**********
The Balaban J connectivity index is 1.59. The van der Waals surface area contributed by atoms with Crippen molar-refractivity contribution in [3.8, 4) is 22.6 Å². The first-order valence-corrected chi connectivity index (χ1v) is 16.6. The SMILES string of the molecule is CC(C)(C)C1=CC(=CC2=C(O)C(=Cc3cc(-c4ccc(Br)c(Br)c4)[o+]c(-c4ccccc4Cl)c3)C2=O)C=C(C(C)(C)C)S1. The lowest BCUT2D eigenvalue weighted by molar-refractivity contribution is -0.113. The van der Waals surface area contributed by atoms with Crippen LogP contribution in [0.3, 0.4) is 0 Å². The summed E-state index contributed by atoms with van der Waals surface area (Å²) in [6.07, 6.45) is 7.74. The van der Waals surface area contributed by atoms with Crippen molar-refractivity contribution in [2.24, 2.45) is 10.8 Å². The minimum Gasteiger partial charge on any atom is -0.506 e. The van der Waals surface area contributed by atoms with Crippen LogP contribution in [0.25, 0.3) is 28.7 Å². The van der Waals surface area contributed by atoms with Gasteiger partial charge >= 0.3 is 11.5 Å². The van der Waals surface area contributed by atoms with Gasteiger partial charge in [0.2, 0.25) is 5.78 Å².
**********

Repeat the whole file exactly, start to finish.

The Balaban J connectivity index is 1.59. The van der Waals surface area contributed by atoms with Crippen molar-refractivity contribution in [3.8, 4) is 22.6 Å². The first-order valence-corrected chi connectivity index (χ1v) is 16.6. The SMILES string of the molecule is CC(C)(C)C1=CC(=CC2=C(O)C(=Cc3cc(-c4ccc(Br)c(Br)c4)[o+]c(-c4ccccc4Cl)c3)C2=O)C=C(C(C)(C)C)S1. The lowest BCUT2D eigenvalue weighted by molar-refractivity contribution is -0.113. The van der Waals surface area contributed by atoms with Crippen LogP contribution in [0.3, 0.4) is 0 Å². The summed E-state index contributed by atoms with van der Waals surface area (Å²) in [6.07, 6.45) is 7.74. The van der Waals surface area contributed by atoms with Crippen molar-refractivity contribution in [2.24, 2.45) is 10.8 Å². The minimum Gasteiger partial charge on any atom is -0.506 e. The van der Waals surface area contributed by atoms with Crippen LogP contribution in [0.25, 0.3) is 28.7 Å². The van der Waals surface area contributed by atoms with Gasteiger partial charge >= 0.3 is 11.5 Å². The van der Waals surface area contributed by atoms with Gasteiger partial charge in [0.2, 0.25) is 5.78 Å².